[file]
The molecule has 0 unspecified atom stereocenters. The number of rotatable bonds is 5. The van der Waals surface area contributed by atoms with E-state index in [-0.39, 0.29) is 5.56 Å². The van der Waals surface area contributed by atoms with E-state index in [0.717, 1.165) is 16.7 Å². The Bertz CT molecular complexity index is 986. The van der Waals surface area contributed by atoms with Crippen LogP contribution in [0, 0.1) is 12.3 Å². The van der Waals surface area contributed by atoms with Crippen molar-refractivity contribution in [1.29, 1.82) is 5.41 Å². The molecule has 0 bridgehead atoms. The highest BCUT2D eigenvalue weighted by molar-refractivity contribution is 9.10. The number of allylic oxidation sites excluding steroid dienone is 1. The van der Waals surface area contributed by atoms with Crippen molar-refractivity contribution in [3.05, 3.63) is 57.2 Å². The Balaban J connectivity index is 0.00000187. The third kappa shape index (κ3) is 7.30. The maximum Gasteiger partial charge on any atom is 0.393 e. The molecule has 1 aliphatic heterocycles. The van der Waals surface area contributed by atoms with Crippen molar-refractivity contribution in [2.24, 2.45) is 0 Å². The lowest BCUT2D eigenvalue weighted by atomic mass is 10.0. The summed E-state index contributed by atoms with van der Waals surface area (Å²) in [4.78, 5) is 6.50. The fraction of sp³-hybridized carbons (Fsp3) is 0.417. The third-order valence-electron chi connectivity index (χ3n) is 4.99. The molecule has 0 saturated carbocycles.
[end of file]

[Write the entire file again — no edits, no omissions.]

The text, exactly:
The molecule has 0 unspecified atom stereocenters. The number of rotatable bonds is 5. The van der Waals surface area contributed by atoms with E-state index in [-0.39, 0.29) is 5.56 Å². The van der Waals surface area contributed by atoms with E-state index in [0.717, 1.165) is 16.7 Å². The Bertz CT molecular complexity index is 986. The van der Waals surface area contributed by atoms with Crippen LogP contribution in [0, 0.1) is 12.3 Å². The van der Waals surface area contributed by atoms with Crippen molar-refractivity contribution in [1.29, 1.82) is 5.41 Å². The molecule has 0 bridgehead atoms. The highest BCUT2D eigenvalue weighted by molar-refractivity contribution is 9.10. The number of allylic oxidation sites excluding steroid dienone is 1. The van der Waals surface area contributed by atoms with Crippen molar-refractivity contribution in [3.05, 3.63) is 57.2 Å². The Balaban J connectivity index is 0.00000187. The third kappa shape index (κ3) is 7.30. The maximum Gasteiger partial charge on any atom is 0.393 e. The molecule has 1 aliphatic heterocycles. The van der Waals surface area contributed by atoms with Crippen molar-refractivity contribution in [2.24, 2.45) is 0 Å². The lowest BCUT2D eigenvalue weighted by atomic mass is 10.0. The summed E-state index contributed by atoms with van der Waals surface area (Å²) in [4.78, 5) is 6.50. The fraction of sp³-hybridized carbons (Fsp3) is 0.417. The third-order valence-electron chi connectivity index (χ3n) is 4.99. The molecule has 0 saturated carbocycles.